The Carroll Sentinel from Carroll, Iowa on March 23, 1894 · Page 8
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The Carroll Sentinel from Carroll, Iowa · Page 8

Carroll, Iowa
Issue Date:
Friday, March 23, 1894
Page 8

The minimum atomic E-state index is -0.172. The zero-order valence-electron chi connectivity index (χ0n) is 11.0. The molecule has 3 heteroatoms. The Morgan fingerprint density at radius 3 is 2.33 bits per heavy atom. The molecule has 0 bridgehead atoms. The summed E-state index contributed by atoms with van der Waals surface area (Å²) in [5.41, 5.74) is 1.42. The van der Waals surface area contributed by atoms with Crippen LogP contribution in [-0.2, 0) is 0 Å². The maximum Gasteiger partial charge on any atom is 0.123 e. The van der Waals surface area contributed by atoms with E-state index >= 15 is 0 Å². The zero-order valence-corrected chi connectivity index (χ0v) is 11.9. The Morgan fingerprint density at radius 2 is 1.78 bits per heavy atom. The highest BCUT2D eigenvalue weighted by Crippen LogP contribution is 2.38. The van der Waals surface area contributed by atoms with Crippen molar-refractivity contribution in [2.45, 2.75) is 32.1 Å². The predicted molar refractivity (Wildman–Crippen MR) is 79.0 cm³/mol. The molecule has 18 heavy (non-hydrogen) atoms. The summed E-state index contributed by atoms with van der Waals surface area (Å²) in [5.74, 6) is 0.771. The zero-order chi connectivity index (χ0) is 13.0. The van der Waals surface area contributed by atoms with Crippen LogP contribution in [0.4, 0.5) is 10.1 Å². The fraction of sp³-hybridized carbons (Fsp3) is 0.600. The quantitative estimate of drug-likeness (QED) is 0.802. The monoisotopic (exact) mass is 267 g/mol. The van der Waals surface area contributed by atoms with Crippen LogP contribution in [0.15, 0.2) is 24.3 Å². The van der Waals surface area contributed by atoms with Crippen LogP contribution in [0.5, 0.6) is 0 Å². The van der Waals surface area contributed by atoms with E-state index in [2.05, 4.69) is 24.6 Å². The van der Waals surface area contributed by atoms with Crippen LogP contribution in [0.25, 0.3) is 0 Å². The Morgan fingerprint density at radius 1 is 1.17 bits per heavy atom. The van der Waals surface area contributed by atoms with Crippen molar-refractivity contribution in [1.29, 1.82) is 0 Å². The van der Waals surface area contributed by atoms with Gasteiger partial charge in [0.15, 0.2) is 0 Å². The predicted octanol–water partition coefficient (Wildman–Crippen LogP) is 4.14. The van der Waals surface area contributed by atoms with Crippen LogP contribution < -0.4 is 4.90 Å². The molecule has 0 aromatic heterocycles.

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H»^' ML mi""" 1 MI w GRADING .TILE DRAINS. 'All the Outfit Needed Is » Water Level, nn Ax and Some Stakpt, A writer who has done a great deal of ditching for 25 years describes his plan for obtaining the grade of the bottom of a tile ditch in the absence of a skilled ditcher. He ^akes his report as follows in the Ohio Farmer: I take ray ax and a stake and go to •where I want the outlet of my ditch. I drive the stake as near the center of proposed ditch as may be. I then take the level, go to upper end of ditch and place the level a foot or more above the ground to clear all obstructions from a perfect view of stake at lower end of ditch, then drive a stake down even with top of level. Now I have the grade stake at upper end of ditch fixed. I then sight over my level to stake at lower end of ditch and have a boy there to mark •where the level line strikes the stake. Vow I can readily see the amount of fell obtainable in my proposed ditch. I next drive another stake down so the top will be as mnoh lower than the level mark on first stake as I have fall in FINDING A OBADE IN TILE DITCHES. Whole length of ditch, provided it is to b* put on the one grade the whole length. The two end stake* thus set fix the grade of ditch. After this IB done I drive three or four stakes, according to length of ditch, driving them down to a perfect grade on top .with the two end stakes. Now I have a perfect grade line on top of stakes, which represent* the grade in bottom of ditch, and to transfer tt tp.tb*- Bottom I make a grade stick—«»y 4 feet long, more or less, as ua> W required, according to depth e* dttoh or height of grade stakes .^•vove the ground, and with this stick I dig down until the top of grade stick, when set plumb in bottom of ditch, comes on a perfect line with top of grade stakes. The grade stakes must be all set on a perfect line, as near on a line with the center of the proposed ditch as may be, and hence will have to be removed aa you come to them in digging the ditch. Before disturbing the last stake but one, set another stake beyond the first in order that you may maintain . your grade to the. end. By using your grade stick often the grade of your ditch jieed not vary a quarter of an inch in 20 rods. I usually lay and blind my tile about as fast aa I dig the ditch. At least when I quit at night I have my tile placed and blinded to within a rod of the end of finished ditch. I leave some six or eight tile that I do not blind. This gives all the water that may gather in the ditch a chance to get into the tile, and by placing a thin •flat stone between the ends of the second and third tile, so no dirt can run into the tile below, your ditch remains perfectly secure until finished. By laying the tile ai fast as the ditch is dug you maintain a much better gtade than can possibly be bad alter the ditch is allowed to lay until the water cuts out the bottom or -caves in {he sides and with much less labor 1 . u I New Horticultural Lima Bean*. Among the novelties of last year none perhaps enlisted more interest than this supposed cross between the lima and old horticultural pole bean. Th,e cross, it IB claimed was made by insects. Here is what a correspondent, who has grown this bean four seasons under many conditions of soil, climate and culture, says about it in a communication to Rural New Yorker: Its foliage and habit of growth are more of the type of the Horticultural Pole than the Lima, while the structure and shape of the pod and bean belong to the latter. It. roots strongly, and its rapidity of growth under favorable con ditions is something remarkable. It begins to blossom early and sets its crop close to the ground. I do not consider it so strong a runner as either of its parents and use poles six to eight feet high iu my field culture. While not so VUK NEW HOjmOUL/TlWAL IJMA 1UUN, productive M WBW °* the large varieties of Lima* it i» still a good yielder, and ] have grown 80 bushels of baud picked toftnji Tff the acre. Tn» quality in excellent green, Duelled or dry. The color it dark only when cooked to the • dry at*te. The pod in lovgb wad leathery and protect* ta# |n- cloaft) tiean from injury whim they come to 0o»t»ct with th» soil. It is not an taAB to ahell io the green Mate, tut oamn&r* well with other UHMM in |*»fWPt< I tod H, at toe proper •tig* of growth, an excellent M*p short twau, A§ felted last Maoou, it in two Waeks farUfer than the Horticultural Pol* ALL ABOUT CELERY. low to Grow It by Irrigation—Two Cropl Early and Lute. Many formers labor under the im- iression that celery is a hard crop to ;row. This is a mistake. It can be jrown ns easily as a crop of potatoes, jrovicling oiie has a soil that will suit ts peculiar habits. Celery is fond of a Boil that is naturally moist and is snp- >lied with' an abundance of vegetable natter. However, the latk of these conditions can be overcome when one has plenty of stable manure and a good inpply of water for irrigating purposes, according to a Colorado authority, who expresses himself as follows in Field •nd Farm: The market gardener generally raises swo crops of celery—early and late. The early crop is generally disposed of during the late summer and fall months, while the late crop is stored for winter and spring use. For an early crop the seed is sown about the 1st of March in • moderate hotbed in drills two inches apart. The soil should be made very rich\and the bed well watered, to give ;he plants a good start. When the plants have grown to a fair size> they are usually transplanted into a cold frame. However, this practice of transplanting celery is rapidly disappearing. Experience has proved'beyond a doubt that celery so treated will pro- lace a larger per cent of plants that go, :o seed and therefore become worthless. The plants while in the seed bed should 38 shorn off at least twice in order to make them stocky and form a quantity of fibrous roots. When the plants have »iBed the proper size—that is7 from ;hree to four inches—they should be transplanted into their permanent bed, which be well fertilised with short •nd well rolled manure in rows five feet apart-and the plants set eight inches apait in Hie row. After setting they should be given a good soaking by running the water down the rows, and if the weather is dry they must be irrigated at least once every 10 days and cultivated after each irrigation. In six weeks from setting the plants will be large enough to be handled or banked. This is best done by throwing up a furrow on each side of the row and pulling the dirt close to the plants with a hoe. Then commence at one end of the row and gather up all the leaves, holding them with one hand and pushing the dirt close to the plants with the other. This operation must be repeated several times. When the plants are desired to be bleached, they must be banked up to the tips of the leaves. Late celery is bandied in much the same manner as the early, differing from it only in three or four points. The seed is eown six weeks later in a well prepared bed out of doors, and as it is intended for winter and spring use it must not be banked up as much as the early crop, for if it is bleached when stored away it will not keep. A Hard Time. Hired M»n. This is the name given a device depicted and described not long ago by a Penn sylvania farmer in The Rural New Yorker. He says: The hard times compelled me to cut wood alone. The machine is easily nn MutUu. A BAWINQ MACHINE. derutood. Three poles or rods make a frame for the saw to swing on. Another rod fastened to a bolt at the top of the frame plays inside two pieces of board, The saw is made fast to the lower end ol this rod, and then it will swing back and forth as shown in the cut. You can have a horse for the wood or drive stakes into the ground with the tops crossed, so as to hold the logs. I can put up fivecords in 10 hour* with this machine. Of course it takes souio little time to learn how to run the at w just right. In this machine the sta) are 0 feet long (or the sides and 10 ' <ot for the other, The pendulum on wl. ;h the saw is fattened ia 6 feet long and has holts bored in it so that it can be easily raised or lowered. I use the "horse" or stakes for sawing poles from 2 to 8 inches in diameter. For sawing Urge logs 1 use a rolling platform like that on bnu- saws, lUiut of Local lutcrMl. The demand for commercial fertilisers has created a new industry at the we* —that of utilising the blood, bone one other waste materials formerly sent east to be manufactured into fertilizers. The question of "irrigation" by using the waters of flowing rivers upon the barren lands is the great question in the states of the far west. Arixona and Washington are both demonstrating the benefits of irrigation. Professor Mugruder of Oklahoma experiment station recommends fall sow* ing of ulfnlfa at the rate of from 90 to 80 poundu to the acre. The Pruirle Farmer Buys on the subject of unions: "For shipping south sow Wethorijnold red; for the Uhloago market, Danvers yellow, Bow five pounds of peed pur uore iu rows 18 inches wide, thinning to about five inches iu the row fur large bu!l»," Of (our varieties of cabbages experimented with by u furuior on the divide last seauou, the lute Flut Dutch attained the largest size, uml thy Mtuuuiuth Red Rock took second plueo. LOUIS KOSSUTH DEAD. Great Hungarian Patriot Passed Away at Turin, ALWAYS GLAD TO SEE AMERICANS I The Guest of the Vnlted State* In 1851. Ilecamo the Friend of Daniel Webster, His Eloquence Regarded at Marvelous. His Patriotism Was Never guonched. Bud Was Entremets Painful. TURIN, March 21.—At a ripe old age Louis Kossuth. the great 1 Hungarian patriot, passed away. His end Was extremely painful. He showed signs of consciousness until the last. He expired in the arms of his son and died pressing the hand of the Hungarian deputy, Karolyi. The members of his family and a few of his intimate friends stood around the bedside of the expiring patriot. Nothing has yet been settled in repaid to the details of the funeral. The municipal authorities of this city have offered the family to allow the remains to be buried in the Pantheon here. Sketch of Hit Life. Lajos (Louis) Kossuth was born nl Monok, Hungary, April <37, 1806. His parents were poor, but of noble rank. He was educated at the Protestant college of Sarospatak. In 1930 he became agent for the Countess Szapary, a position which gave him a seat in the comital assembly. Two years later, when the people of Hungary were groaning under the restrictions on their rights and privileges, his active political career began- In the diet of Presburg. Knowing the OVER 2000 CHOICE FARMS, ^ To be sold at less than one-half of actual value. These lands are placed on the marke jy the Receivers of the Lombard Investment company and other loan companies, under an order :rom TJ. S. supreme court. The entire list to be closed out by May 1. Fully one-half the list ocated in the great corn belt and are close to towns and schools and churches. TERMS: Not less than one-fourth cash, balance 2, 3 and 5 years at 7 per cent interest, 1 optional payment plan. Examine this list and make offers. No reasonable offer "refused. 130 quarter sections in Antelope county, Nebraska, at from $1000 to $2200 each. 108 quarter sections in Knox county, Neb., at from $800 to $2200 each. 45 quarter sections in Pierce county, Neb., at from $1000 to $2400 each. 280 quarter sections in Holt county, Neb., at from $600 to $2000 each. 310 quarter sections in Keya Paha county, Neb., at from $500 to $1500 each. 240 quarter sections in Ouster county,Neb.,' at from $600 to $1800 each. 90 quarter sections in Perkins county, Neb., at from $800 to $2000 each. LOUffi KOSSDTH. power of the press in the cause of reform, Kossuth founded a paper in which governmental affairs were fearlessly discussed. The authorities took alarm and tried in vain to stop the spread of liberal ideas. Kossuth was threatened and his paper suppressed, but he found means to keep the people informed of national affairs, and in 1837 he was imprisoned for the publication of a lithographic newspaper. Imprisonment Increased BU Popularity. His imprisonment, which lasted about two years, increased his popularity, and when he was released he continued his work for Hungarian freedom. Year by year, despite numerous attempts at coercion, Kossuth'e influence spread. In 1848 the French revolution, the great stimulus of radical doctrines, spurred Kossuth on to broader objects. He demanded independent government for his country and constitutional government In the hereditary territories of Austria. It was his burning eloquence more than anything else that started the revolution and insurrection in Vienna. The ministry was dissolved in September, 1848, and Kossuth was placed at the bead of the committee of national defenst. Events followed thick and fast after this. At Debreczin in April, 1849, the independence of Hungary was declared and Kossuth made, provisional governor, Then came difficulties and dissensions in the ranks of patriots. Russia threw herself into the Austrian cause, and to end the jealousy of Gorgei, his political rival in the great struggle, Kossuth resigned the dictatorship. The patriots were defeated in August, 1840, and Kossuth fled into Turkey, where he was held a prisoner. Despite the pressure of Russia and Austria the sultan refused to surrender the patriot, who through the interven tion of England and the United States was allowed to leave Turkey. Quoit of Hie United SUUit. In December, 1851, accompanied by his wife, he was conveyed to the United States as the nation's guest by the warship Mississippi, which had been dispatched for that purpose, What followed is well known. Kossuth was received everywhere with the greatest on thuaiusm. He became the friend of Daniel Webster and other great states men of the time, lie addressed meetings in large cities in advocacy of the claim of Hungary to independence. His eloquence was regarded as marvelous, but the coup d'etat of Napoleon 111 struck a fatal blow to his agitation, and in spite of popular sympathy his mission fell flat. Kossuth returned (o Europe In July, 1852, and joined bands with Mazzlni ant iiedro-Rollin. lie delivered leoturei In Great Britain on history and European politics, and became ae popular there us be was in the United States. In i860 he proposed a plan of attack on Austria to tiouls NapoleaUi but the peace of Villafranca prevented its consummation. Tb Hungarian legion dissolved, and Kossutl returned to England bitterly disappoint od, lie removed to Turin (where bo dltxl) in 18(13. Kossuth always entertained a warn affection for the United States, which uf forded him asylum and substantial eu courugowcmt in tinio of need. At hi huutblv homo Iu Turin ho was always glad to receive Americans. Will lluuur Mult LONDON, March 21. —A dispatch fron Uudu Pustb says the liuugnrhu^ govern luunt aud tho luewbws of tlA Ifattouu party in thu diut liuvo urrfypd ut au ogrueuiont regarding the honors tout wil bo shown Louis RECEIVERS' LAND SALE, 64 qiiarter sections in Brown county, South. Dakota, at from $600 to $1500 each, 45 quarter sections in Edm unds county,.' South Dakota, at from $600 to $1200 each. ^ 55 quarter sections in Aurora county,, South Dakota, at from $800 to $2000 each. 315 quarter sections in Hand county, South Dakota, at $500 to $1200 each. 42 quarter sections' in Beadle county,. South Dakota, at $600 to $1600 each. £ 86 quarter sections In Brule county, South* Dakota, at $500 to $1400 each. Also considerable amounts in 22 other counties in Nebraska and South Dakota, and a few farms in southern Minnesota. As a rule quarter sections of $1000 and up, except in the older counties, have good improvements in the way of cultivated land, buildings, wells, etc., and are desirably located. This is a rare opportunity for idle dollars. For further information call on or address me at Carroll, Iowa. I have examined several of the above farms and can give you particulars. A. W. SWENDER, Sales Agent for Keceivers. WIDE TIRES AS ROAD PRESERVERS. In Conjunction With Varying G»ng«»Thejr Keep the Highway Smooth. From the limestone quarry at Split Sock to the works of the, reducing com>any in Geddes, Onondaga county, N. IT., the distance is about 4)£ miles. The road connecting these two points las a bed of hard clay which has some- imes shown symptoms of tolerable be- lavior in dry weather, but has invaria- >ly backslidden into the condition of an mpassable, bottomless and sticky ncli in seasons of heavy rain. The ger, 1 condition and grade of the road urable for drainage, and its import.. .0 as a line of traffic has often luggested good reasons why it should >e improved. Three or four years ago the work of improving the 4)£ miles of road was accomplished. Rough quarry refuse and For a part of the distance field stone IT LEAVES NO HUTS. were used, all hand broken to two inch and three inch sizes. This was covered with fine unsifted quarry chips, and a crown was given to tho roadway with an elevation of about six inches in a width of 10 feet. Wagons were built for hauling stone over this roadway with wide tires and different gauges as follows: Front tire, seven-.eighths inch thick and 4 inches wide; distance(gauge) between front wheels, 4 feet 5 inches, Tho rear wheels had tires an inch thick and 0 inches wide, and the width between the wheels was 5 foot 8 inches. The axles were 3>£ front and 8 inches rear. These wagons were poled for three horses, and tho use of three horses abreast tended to combine with the wide tires and varying gauges of front and rear axles to smooth down and even the slightest r"' • ''aused by wagons of narrow tin* . ordinary gauge, of which there we. ..uiny in use on tho road. The cujwtunt use of throe of these wagons during the last tbroo years has produced a smooth, compact un(i regular surface between the quarry and the works, and the substantial crowning of the road has kept tho surface well drained and thorcforo dry and free from ruts. The wide tires and varying gauges excited a good deal of attention at the outset, and conflicting opinions wore expressed regarding thuir utility. The roHult is eminently in their favor, and tho general sentiment supports the use of these wagons for heavy loads, Loads of Btono varying from 8,000 to 10,000 pounds arc continually hauled over this road with no perceptible wear, weakness or breakdown either to the wagons or to the roads. Thu carts used uro varied in guugo. and all have given excellent satisfaction in keeping tlio roudwuy smooth. When these wagons wore llrnt put into uuo, tho road was rough and rutty, mid the work of haul- Ing wus sovoro on the horaei, but soon the broad tires began to roll and paci the road surface, and it is now (liilicull to oxuguerato tho grout benefit thtw tires have produced iu koopiug tho rout smooth anil hard and tho amount of labor they liuvo saved In tho work of hauling and repairs. The cost of hauling stone has bei-i reduced from 60 cuuts to 00 coutfl pe tun, and a team ouu easily earn fron $11.50 to |4 per day hauling wall stone uml making two round tiljw of nine miles each, or a total of 18 results are extremely favorable to the value of the wide 'tire as a road roller and should put at rest all question regarding the use of wide tires on leavy wagons. It if) clearly no man's right to destroy what another man suilds up for the benefit of the public, and the time has cpine when the abom- nation of narrow wheel tires should be axed out of existence.—Good Roads. In the Interest of Economy. No matter what plan be tried, good oads cannot be created out of the dust f the earth. They must be made of urable material, which will be costly. ?be first and most important feature of he campaign for better roads must be ducational. The taxpayers must be onvinced that good roads at' any cost' re in the inte?est of a wise economy. Vhen this has been learned, the plan bat will best embody the good roads dea can easily be determined upon. ' 'ho idea that good roads can bo had for' othing must be got rid of before any- hing else is possible in the way of better' oads.—Philadelphia Times. A'll the grandsons'of'Charles Di,. bear the name of Charles. Ono of i.', Gteruld Charles Dickens, son of II. . Fielding Dickens, Q. C., has recently < tered,,the British .navy. OFFICIAL PROCEEDING. The City Council meet and organize for the year—Officers elected—Nineteen ballots taken for night watch—Committees announced. Carroll, Iowa, March 10,1804. Council mot ut tho office of Geo. W. Jo won. Present: E. M. Parsons, mayor; E. N, Merchant, Sam Todd, Win. Tfowbridge, J. A..McNeil, W. O. Bioh, Wcndel Liowor, C. 1. Hoeft und Maurice Bowler, council. E. M, Parsons having taken the ollioliil oath his bond wus presented and on motion same wus approved and filed. Tho mnyor administered the oath of olllco o the newly elected uounciltnon, vi». J. A, Neil, E. N, Merchant, WendelLlewer and Maurice Bowler. The minutes of the proceedings of,the previous session were rend und approved. Tho official bond of F.J, Beers was presented and on motion approved. The flnnnce committee submitted the Following report; Catroll, Iowa, March 1,1894 To the mnyor and council of the city of Carroll Iowa: Gentlemen; \Ve hereby 'report thut we liuvo examined the books und records of the mayor, city clerk und city treasurer and Und them correct in every respect und that no funds have beori,, disbursed except us sanctioned by tho oily council, Respectfully submitted. E, N. MttUOiAtN'r. C. H. HOOT, W. O. MICH. Finance committee, Thu report of the committee wus on motion accepted und ordered filed. Motion thut we proceed to choose u marshal curried. Tho name of Clms. V. Hamilton was presented und on motion wus declared tho un- Mutinous choice of the council for marshal. Motion thut the salary of Chan. F. Hamilton for the ensuing your be raised from $UO lo*76'por month, Carried. Motion thut we choose u city clork. Motion carried. The names of John Solutohtuer Jr, und Cloo. A, llulfmuii were presented und ou motion u ballot was taken for city clork which resulted as follows: John Hclmelitner Jr. 7 votes, Cleo. A. Uull'mun 1 vole. Motion tlmtJohn Buhuuhtuw Jr, bu do- clured tho unanimous choice for city clerk. Curried, For night wutch the following names were presented. Juhu Howler, Junie* In. Hargor, C. W. Fuy, A. L. Purr, Kterl Mather uud Jos. Wall. Motion that we vote by ballot for night wuleh i llrst Uillot to bo luformul. Curriud Following showy tho vote. First ballot stood; Mather 1, Bowler 2, Wall 1, Barger 2, Fay 1. Eighth ballot; Mather 4, Bowler 1, Wall 1, Barger 2. Seventeenth ballot; Mather 8, Bowler If ' Burger 4. Nineteenth and last ballot ;Mather 5, Bowler 1, Barger 2. Sterling Mather was declared duly elected and salary fixed at $60 a month. Petition to extend water mains on Clark street south, to complete the circuit and thence east so as to reach all the property in the southeast part of town was on motion laid on the table. Following bills wore allowed. Patterson & Sheffield repairs on water mains etc .$12 00* . Conway draying, hauling stone .... 1 75 . Bolster work on crossings 2dys Shrs 3 75 G. Rust cleaning gutters 2 days 5 hrs.. 8 75 B. Reynolds cleaning guttora with team 8 days 6 hours 0 71 Rnndall, Dickey & Jones work on ' water mains , 1 7L Junod & Culbertson coal 8 00 National hotel room for voting ....... 5 00 1 W. H. Wnhl salary as clerk and copy fees to date 633 J. P. Hess salary as treasurer 1 year 1803to 04 BO00 Jos Buchheit lunches for fireman 6 00 Eagle Supply Co. one smokestack ... 3360 Engle Supply Covropairs SO 1 E. M. Parsons freight on above....... 2 48 John McCormiek refunding part of Iicensel2 days 860 The mnyor announced the following selection of committees. Todd, Rich, McNeil and On streets; Bowler. Water Works; Merchant, Hoeft, Trow- brldge und Llower. Cemetery; Todd and Trowbridge, Finance Merchant, Hoeft and Rich, Motion thut TUB CAHAOLL HKIIALD, Sentinel, Farm Journal and Die Gormuuiu be chosen us olflclitl papers for tho ensuing your. Carried. Sterl Mather was sworn in as night watch by tho mayor. Motion to adjourn until the first Monday in April. Curried. E. M. I'AHSONB, Mayor. W. H. WAII&, City Clork, Advertised Letter*. The following letters remain uncalled for at the postoffice, March 19,1804; Unless delivered within thirty days from date they will be forwarded to the letter omen at Washington, D. 0.: Mrs.0. U. Baker Arthur Gltford T. D. Kiwvpr John Kleokner Oapt. H. O. Lewis John Lynch Mrs, ulms. Nowel T. KoiiuUd J. Sofert , Andrew Sohoden Sophia Xolttorg Maxoon Andre' The law provides that one cent stoa] paid for all letters advertised call Ing for sanioplense state dale of ad- vertUeroent. JNO. L. POWHHS, P. M Notice of Incorporation, To whom U way concern :— Notlco it hereby jilvui) *bat tbe under* nave lucorpuruuijjj thoiuwlvw Into a ,., operate with nil tho power*, rlgnti and P»H CK«« sauted by lite laws or tua nt&le of Ml Thai the IIMHO ol tbo corporation l«. ti«ru>anla I'utilUlilug upwimiiy and .to ml uliuie °' I'uiluoM lilu Ourroli, county, IOWA: '(hat tha builotM corporation If Io eituululi, on (he imblublug of a nw [own, wltu a printing and to do aunhlng it Thut the cupltnl stoJk au—divided into shins of KM, oaen i cent of the total amount of »»td paid Iu before oummoni'uuuinl a. the corporation uuU 6u pur ueul imld within nix moi'ilu iiiuroitlk " ' to oowmonoo buitui jlif davi>< r li* SOyeariiliui t; luiouiuUor. ISM, aud rr ^- ISiii _ tbiit ia(d' corporation ftjtf . • vote of tbriM'(Qurui oi vaplial stock of tb« ooruor»HoB al aov ajtni inoetlnv ol tUo utuokUoldur*! TttM MB • ^ '' I r: \'*t ..,-- fUO. That ihu utfblri of (n« oorpp.ra.tloa ueuuuduoud by u i>r««l<l«ut, v|o0, •oorotury, uiunugiir, treasurer director* aud tu« »aU oOlouto «fd dU'ooior* ulittli omtiiuto a board ef I'lio onluori of thti uoruorauou ilml! uuuftlly m tho »uuu»l ineotlu« of plderi oil tho tli(r<J MojuUuy I ............ " Uryaud A. Uoolu»; , y. roptori, andObas. Drowu, V. HlMtlt'lU V. V UIUKNOOUUT O^H«ow« w>ifc lk . v%«uopurtt i, II. oTVl«Wi ' uou ilml of u Januar , i-. BKITHH